Other PCC, community news


 PCC’s ’12 Days of Christmas’: From December 10-23, 2015, the Polynesian Cultural Center celebrated the season with it’s “12 Days of a Christmas” — a wonderful series of special activities designed to enhance the holidays for families, that included free holiday canoe rides, a live nativity, photos with Santa, a train ride, lots and lots of lights, free entertainment and more! We hope you will be able to join us for Christmas 2016.

PFHoF announces College Player of the Year: The Polynesian Football Hall of Fame, which has a permanent display near the entrance of the Polynesian Cultural Center, has named Notre Dame senior offensive lineman Ronnie Stanley, a Tongan who started all 10 games this season, as its Polynesian College Football Player of the Year.

The PFHoF added this category last year when they gave this honor to Marcus Mariota, a Samoan from Hawaii. Other college players nominated this year included:

  • DeForest Buckner (Samoan, DL, U of Oregon senior, DET: 1953-1959): 61 tackles on the year (42 solo). Born in Waianae, Oahu.
  • Su’a Cravens (Samoan, LB, USC junior): 66 tackles (41 solo). Born in Los Angeles, CA.
  • Ka’imi Fairbairn (Hawaiian, kicker, UCLA senior): Made 19 of 20 field goals on the year, including a record-setting 60-yarder. Born in Kailua, Hawaii.
  • JuJu Smith-Schuster (Samoan, WR, USC sophomore):  63 catches/1,160 yards, 10 TDs on the year. Born in Long Beach, CA.

The Polynesian Football Hall of Fame Class of 2016 who will be inducted during ceremonies in Honolulu and at the Polynesian Cultural Center in January 2016. Please visit polynesianfootballhof.org for more information and tickets to the Enshrinement Ceremony.

Hawaii state high school football champions
celebrate at the Hukilau Marketplace



And speaking of football, hundreds of Kahuku High fans, family and players came to the PCC’s new Hukilau Marketplace on Saturday, November 21, 2015, to celebrate the “pride of the north shore” Hawaii High School State Athletic Association Division One football championship win at Aloha Stadium in Honolulu the previous evening.

Kahuku High, whose students are drawn from Kualoa to Waimea Bay, including Laie where the Polynesian Cultural Center is located, completed a perfect 13-0 season by defeating the St. Louis Crusaders 39-14 in the Aloha Stadium before a crowd of almost 20,000. St. Louis is a member of the private-school Interscholastic League of Honolulu (ILH).

This is the eighth HHSAA division-one state championship for Kahuku since 2000 — a record made even more impressive by the facts that by virtue of its student-body size, Kahuku should actually play in the smaller-schools division two; and an inordinate number of Kahuku High graduates go on to play Division I college ball and professional football.

Oh yeah, the majority of the Kahuku players are Polynesian; and generations of Kahuku High students, graduates, their parents, their grandparents, and in some cases even their great-grandparents have also worked at the Polynesian Cultural Center. Over here the phrase Red Raiders for Life — often abbreviated RR4L — is not just a slogan, and the PCC was thrilled to have them party at the Hukilau Marketplace.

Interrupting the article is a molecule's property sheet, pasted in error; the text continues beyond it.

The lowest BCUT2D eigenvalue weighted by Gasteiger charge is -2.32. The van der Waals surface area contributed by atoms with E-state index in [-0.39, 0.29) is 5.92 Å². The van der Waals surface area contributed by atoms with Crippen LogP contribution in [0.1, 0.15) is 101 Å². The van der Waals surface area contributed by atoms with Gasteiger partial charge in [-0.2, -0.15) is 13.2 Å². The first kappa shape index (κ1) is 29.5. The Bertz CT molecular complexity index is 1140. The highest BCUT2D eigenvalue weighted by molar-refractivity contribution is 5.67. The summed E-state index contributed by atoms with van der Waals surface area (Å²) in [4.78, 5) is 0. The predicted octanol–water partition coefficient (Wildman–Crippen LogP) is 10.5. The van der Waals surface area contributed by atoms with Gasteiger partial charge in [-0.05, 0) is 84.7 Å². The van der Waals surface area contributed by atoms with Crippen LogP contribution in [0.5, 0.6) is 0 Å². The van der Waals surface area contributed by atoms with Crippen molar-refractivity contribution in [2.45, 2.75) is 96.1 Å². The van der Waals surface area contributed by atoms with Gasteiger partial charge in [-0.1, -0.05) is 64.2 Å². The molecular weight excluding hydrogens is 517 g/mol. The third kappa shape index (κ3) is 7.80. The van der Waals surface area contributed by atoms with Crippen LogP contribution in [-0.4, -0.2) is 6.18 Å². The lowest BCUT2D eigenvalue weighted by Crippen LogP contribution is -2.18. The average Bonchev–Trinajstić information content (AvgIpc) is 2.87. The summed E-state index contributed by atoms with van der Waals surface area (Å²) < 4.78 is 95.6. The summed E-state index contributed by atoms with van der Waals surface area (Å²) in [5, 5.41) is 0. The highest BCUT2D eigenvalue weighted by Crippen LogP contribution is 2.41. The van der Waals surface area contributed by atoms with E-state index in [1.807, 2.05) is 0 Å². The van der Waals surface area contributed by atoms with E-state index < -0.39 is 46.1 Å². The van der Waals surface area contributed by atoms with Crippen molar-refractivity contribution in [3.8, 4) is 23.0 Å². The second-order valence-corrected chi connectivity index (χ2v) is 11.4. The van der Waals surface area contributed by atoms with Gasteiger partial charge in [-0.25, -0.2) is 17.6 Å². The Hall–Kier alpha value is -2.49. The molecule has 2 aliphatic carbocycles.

For example, when too many of the local boys were shut out of playing in the Pop Warner youth football program because they were too big, “uncles” from the community started the Laie Park Big Boys League. This league has since taken off, and regularly feeds well-trained and experienced players into the Kahuku High JV and varsity teams.

In another interesting Polynesian side-note, while the captains of the two teams were involved in the coin toss before the game started, the Kahuku Red Raiders came out on their side of the field and, as they have before every game this season, performed their own customary haka — a New Zealand Maori-influenced action dance composed specifically for Kahuku High. The officials cited the Kahuku boys for unsportsmanlike conduct, which was applied at the opening kickoff. Go Red Raiders!

[For more information on the origins of the Kahuku High haka, go to: https://redraidernation.wordpress.com/2011/09/15/the-story-of-kaipahua-kura-kahukus-very-own-haka/]

New Laie service station opens: Foodland/Aloha Petroleum opened a 24/7 gas station and convenience store in the Laie Shopping Center on November 19, 2015. The new facility offers regular, supreme and diesel fuel.

Story by Mike Foley


Mike Foley, who has worked off-and-on

at the Polynesian Cultural Center since

1968,  has been a full-time freelance

writer and digital media specialist since

2002, and had a long career in marketing

communications and PR before that. He

learned to speak fluent Samoan as a

Mormon missionary before moving to Laie

in 1967 — still does, and he has traveled

extensively over the years throughout

Polynesia and other Pacific islands. Foley

is mostly retired now, but continues to

contribute to various PCC and other media.